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Is there any reason we SHOULD have video games? - Page 3

post #41 of 48
Originally Posted by TEAK's Mom View Post
Can I come play at your house?
LOL I believe we may be a few hours apart from each other....otherwise you'd be welcome!!
post #42 of 48
Thread Starter 
Originally Posted by mamazee View Post
People don't get dopamine rushes anywhere near the level of cocaine from video games. I'd think sex would give greater rushes than video games by a large margin. There are reasons to consider whether video games are a good addition to a home, but that seems just silly to me.
Right, that's why I said this
I wonder if video games aren't that bad since your body produces the dopamine from excitement and interest versus a substance consumed. I don't know, but I'm very interested.
As far as the sex goes I agree with Ednamarie
I do have a guaranteed dopamine high from chocolate.
post #43 of 48
Not a reason why YOUR family should buy video games, but a reason that I am glad we did. My DSs have a great deal of trouble making friends. They each have some social issues that, of course, we are constantly working on.

My DD, on the other had, raised by the same parents, is a social butterfly with literally dozens of friends - nurture my ass, but I digress.

We didn't get any gaming systems until three years ago, but once we bought a Wii, it made playdates go so much more smoothly. The boys could play a game with clearly defined rules where the social interaction was proscribed by the game. Two boys, two guitars, they agreed on a Guitar Hero song and started playing. Two boys, two Wii-motes, one Lego Harry Potter game and they were playing together well. It has helped them get over the challenge of figuring out the social norms associated with playing with other kids.

It has helped my DSs, but of course, YMMV, and your DC may not require any assistance in social matters.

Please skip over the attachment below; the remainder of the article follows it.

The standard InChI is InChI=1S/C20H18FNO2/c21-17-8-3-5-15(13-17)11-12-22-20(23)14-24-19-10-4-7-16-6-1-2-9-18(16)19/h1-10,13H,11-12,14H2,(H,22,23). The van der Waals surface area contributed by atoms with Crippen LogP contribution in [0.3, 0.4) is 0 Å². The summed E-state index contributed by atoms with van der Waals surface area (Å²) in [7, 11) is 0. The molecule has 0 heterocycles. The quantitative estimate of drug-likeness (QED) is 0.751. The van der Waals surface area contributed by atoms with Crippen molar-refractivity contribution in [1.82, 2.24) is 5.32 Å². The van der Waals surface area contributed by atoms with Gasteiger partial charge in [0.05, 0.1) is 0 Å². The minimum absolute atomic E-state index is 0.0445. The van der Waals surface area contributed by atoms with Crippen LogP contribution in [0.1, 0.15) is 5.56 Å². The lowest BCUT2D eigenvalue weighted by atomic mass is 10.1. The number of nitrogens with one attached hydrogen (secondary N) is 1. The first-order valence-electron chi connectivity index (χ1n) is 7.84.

post #44 of 48
I will just tell you what we are doing.

Back when my kids were all small we did have limited media. As we progressed though the years it became apparent the strong desire by our eldest to use media. I do my best to stear it more to the positve and learning media. With regards to video games. We purchased the Wii system about 3 years ago because it was the most interactive system out then. I do limit what type of games they can have. We are a member of a game exchange (like Netflix). They get a game for a week and we send it back for another one. I also get stuff for me

In truth, I would love to have my kids be with much less media. It just happens to be very productive for my eldest son. We unschool and I encourage him to use what works best for him. The others have just followed the leader. Interesting enough though is that they are not as driven by media. To each their own

Good luck!
post #45 of 48
First of all, let me say that this is a thoroughly interesting discussion and I loved reading all the responses and different points of view.

If I had to "identify" myself, I guess I would fall into the "video game yes" category, although I hate to be put in a box like that! I grew up playing super mario bros and had a great time with that. My husband bought me the new super mario world for my last birthday and the kids had a blast watching me play and meeting all the characters, which they promptly used in their many, many pretend games. I do believe in a balance, outside time, friend time, reading time, etc. Video games is just *one* of the many things my ds does, not all by any means(dd is not interested).